Abergele & District

Open meeting

We have an open meeting on the first Thursday of each month where everyone is welcome. Following the general business of the organisation there is usually a guest speaker and tea and biscuits. This meeting gives us a chance to welcome new members and to get together with members of the various groups.



We were visited by Ted Watson of the RNLI at our open meeting in February. He spoke about the history of the RNLI with special reference to the local area, all very interesting.

One of the things he talked about was how the boats of changed from horse drawn rowing boats to the huge boat stationed in Holyhead. The clothing the lifeboat men and women wear has changed too, from jumpers and wellies to the full yellow gear we see today.

The full kit has to be put on as quickly as possible within seconds so Ted asked Jo Hughes to get dressed in the full kit. It took minutes even with Ted’s help — the boat would have gone without her!!

Well done Jo!



Mark Baker, the founder of A Society For the Friends of Gwrych which changed its name to Gwrych Castle Preservation Trust in 2001 and became a registered charity, came to speak to us un March 2015 about Margaret Sandbach and Hafodunos Hall.

Before his planned talk he brought us up to date on the developments up at Gwrych Castle. A band of workers have been busy clearing the vegetation, they have found the old conservatory, cleared the Ladies’ Walk, cleared the Melon House and the courtyard has been revealed. The Archaeological department of Bangor University conducted a geophysical survey of the land and discovered the fountain, also the under floor heating has been uncovered. The ground level has been taken back to the level of the 1970s even though they had to apply for permission to remove the self seeded trees! The ‘mad axe men’ from Old Colwyn have chopped down the trees and the wood chippings have been used for paths, the logs for the edges of the paths. They plan to take off another metre to get back to the eighteenth century. Now they are busy creating paths and repairing an external staircase. The drive was 4metres wide and they plan to restore it to its former full width. Planning permission has been granted for a visitors centre and shop. There have already been successful open days and plans for more in the future.

So on to Margaret Sandbach and Hafodunos Hall.

Margaret Sandbach was born in 1812 and grew up in Holywell. The family were from Liverpool, part of the intellectual society of artists, politicians and such. Her grandfather was part of the anti slavery movement. At that time people with money aspired to buy country estates including the Sandbach family. So with company money Hafodunos, a former gentry owned house was bought by the family.

The Hall itself has a long history. The name Hafodunos means “summer dwelling of one night” and is thought to be connected to the legend that St Winifred body was taken to Gwytherin for burial and the party rested at the hall overnight. It’s said that some kind of miracle happened and a monastery was built there. As with so many monasteries during the reign of Henry VIII the monastery was shut down, the estate was belonged to the Lloyd family who built the manor house and owned it until Sandbach bought the property for his wife, Elizabeth.

Elizabeth had a close, platonic relationship with the renowned sculptor, John Gibson. John Gibson was born in Gyffin, a small village just outside Conwy. His family moved to Liverpool and he became apprenticed to a cabinet maker which he didn’t like and managed to get his articles transferred to a firm of monumental masonists. His talent was picked up by the historian William Roscoe, Margaret’s grandfather, for whom he made a terracotta bas-relief which is now in Liverpool Museum. Eventually he went off to Rome where he was very successful and where Margaret Sandbach and her new husband met him on their grand tour honeymoon. Elizabeth sat for him thus beginning a deep friendship. She was an aspiring poet and would send him her poems; in return he would send her a sculpture. When Edward Lear visited Hafodunos he was said to have been entranced by the sculptures in the house. There is a story of Margaret sitting for a bust in his hot studio in Rome, the clay version was almost finished and sitter and artist were happy. Margaret picked up a dog but the dog saw a cat, jumped and smashed the clay bust which had to be restarted. Henry Sandbach had a sculpture gallery built at Hafodunos to display all the sculpture, including a bust of himself. The Gallery was designed by John Gibson and was top lit to display the sculptures at their best. John Gibson’s statue of Aurora to be found the Cardiff museum was apparently the inspiration for the ‘weeping angels’ in Dr Who.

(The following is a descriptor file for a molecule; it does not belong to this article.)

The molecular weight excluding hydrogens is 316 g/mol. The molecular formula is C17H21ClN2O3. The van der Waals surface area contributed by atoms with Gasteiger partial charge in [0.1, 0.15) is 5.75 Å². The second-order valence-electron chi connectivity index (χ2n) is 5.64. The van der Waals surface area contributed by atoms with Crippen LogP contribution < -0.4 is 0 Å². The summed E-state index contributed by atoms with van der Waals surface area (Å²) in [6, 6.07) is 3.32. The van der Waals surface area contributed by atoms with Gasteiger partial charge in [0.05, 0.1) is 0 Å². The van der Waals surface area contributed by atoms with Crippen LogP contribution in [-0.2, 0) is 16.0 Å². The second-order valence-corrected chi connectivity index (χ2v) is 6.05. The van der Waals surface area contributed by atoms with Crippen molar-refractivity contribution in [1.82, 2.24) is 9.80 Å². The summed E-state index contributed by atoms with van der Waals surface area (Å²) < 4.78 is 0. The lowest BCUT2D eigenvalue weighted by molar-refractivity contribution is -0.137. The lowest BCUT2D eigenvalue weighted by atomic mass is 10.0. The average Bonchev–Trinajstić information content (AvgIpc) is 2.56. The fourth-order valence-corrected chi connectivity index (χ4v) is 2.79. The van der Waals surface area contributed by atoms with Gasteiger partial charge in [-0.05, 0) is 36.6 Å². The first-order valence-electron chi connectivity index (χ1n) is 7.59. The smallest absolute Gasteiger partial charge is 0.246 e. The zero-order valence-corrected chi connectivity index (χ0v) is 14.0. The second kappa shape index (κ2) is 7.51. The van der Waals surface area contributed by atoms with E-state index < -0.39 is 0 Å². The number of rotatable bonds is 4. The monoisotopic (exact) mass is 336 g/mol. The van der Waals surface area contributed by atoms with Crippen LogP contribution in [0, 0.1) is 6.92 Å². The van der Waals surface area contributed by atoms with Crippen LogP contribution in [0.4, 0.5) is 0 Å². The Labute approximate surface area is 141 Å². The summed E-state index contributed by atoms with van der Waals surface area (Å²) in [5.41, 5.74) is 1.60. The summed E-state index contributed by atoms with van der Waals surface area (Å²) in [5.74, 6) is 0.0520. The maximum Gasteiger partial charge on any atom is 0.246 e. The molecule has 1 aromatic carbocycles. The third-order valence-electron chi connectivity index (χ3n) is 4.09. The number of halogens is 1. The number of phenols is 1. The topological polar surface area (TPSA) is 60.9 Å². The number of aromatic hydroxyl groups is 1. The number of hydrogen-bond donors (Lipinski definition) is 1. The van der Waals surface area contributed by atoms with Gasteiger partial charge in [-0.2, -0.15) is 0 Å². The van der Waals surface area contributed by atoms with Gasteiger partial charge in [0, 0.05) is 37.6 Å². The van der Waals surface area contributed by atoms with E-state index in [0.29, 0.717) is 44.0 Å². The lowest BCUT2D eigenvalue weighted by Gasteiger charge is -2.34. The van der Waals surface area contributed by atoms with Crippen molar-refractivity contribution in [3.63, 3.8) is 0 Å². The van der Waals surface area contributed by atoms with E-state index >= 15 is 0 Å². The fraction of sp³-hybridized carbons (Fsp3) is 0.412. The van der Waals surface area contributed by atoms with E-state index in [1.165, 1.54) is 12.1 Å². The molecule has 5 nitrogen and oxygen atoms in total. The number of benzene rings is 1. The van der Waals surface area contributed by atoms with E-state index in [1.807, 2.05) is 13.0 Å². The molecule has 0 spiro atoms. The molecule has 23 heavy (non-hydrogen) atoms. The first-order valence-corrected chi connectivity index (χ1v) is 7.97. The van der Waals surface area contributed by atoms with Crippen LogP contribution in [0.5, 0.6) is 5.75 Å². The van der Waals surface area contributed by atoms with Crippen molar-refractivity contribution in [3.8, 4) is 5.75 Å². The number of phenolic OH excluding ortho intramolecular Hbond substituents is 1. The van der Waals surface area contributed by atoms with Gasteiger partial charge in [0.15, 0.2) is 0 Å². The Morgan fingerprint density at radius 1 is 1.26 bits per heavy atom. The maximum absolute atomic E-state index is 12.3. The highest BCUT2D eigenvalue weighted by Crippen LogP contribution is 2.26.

Margaret was not a healthy woman, her mother had died with breast cancer and she was paranoid about going the same way. At the age of 38 she was quite unwell, with a cough and aching arms, suffering with breast cancer. In her final diary entry in 1851 she wrote that she was going to Rome because going to Italy would open her pores and cure her. John Gibson told her to see the King’s surgeon who recommended a mastectomy. She had the operation without the anaesthetics of today and survived for almost two more years. The cancer had spread to her lymph nodes which she had removed. She died in 1852.

The window to the right of the altar in Llangernyw church depicts the four stages of her life. She set up the Llangernyw garden society and an eisteddfod is held in the village in her name.
Henry Sandbach was devastated at her death, they had no children and he promised to remarry and not grieve. So he married Elizabeth Williams from Welshpool, who decided that there was far too much of Margaret at Hafodunos and decided to change things. George Gilbert Scott, the designer of St Pancras station, London redesigned the house with some provisos. So the building was extended and recreated in a venetian design inspired by visits to Venice. The garden design of the nineteenth century is said to have been the inspiration for Bodnant gardens. They had five children and John Gibson continued to do sculptures for Henry. Henry died in 1895.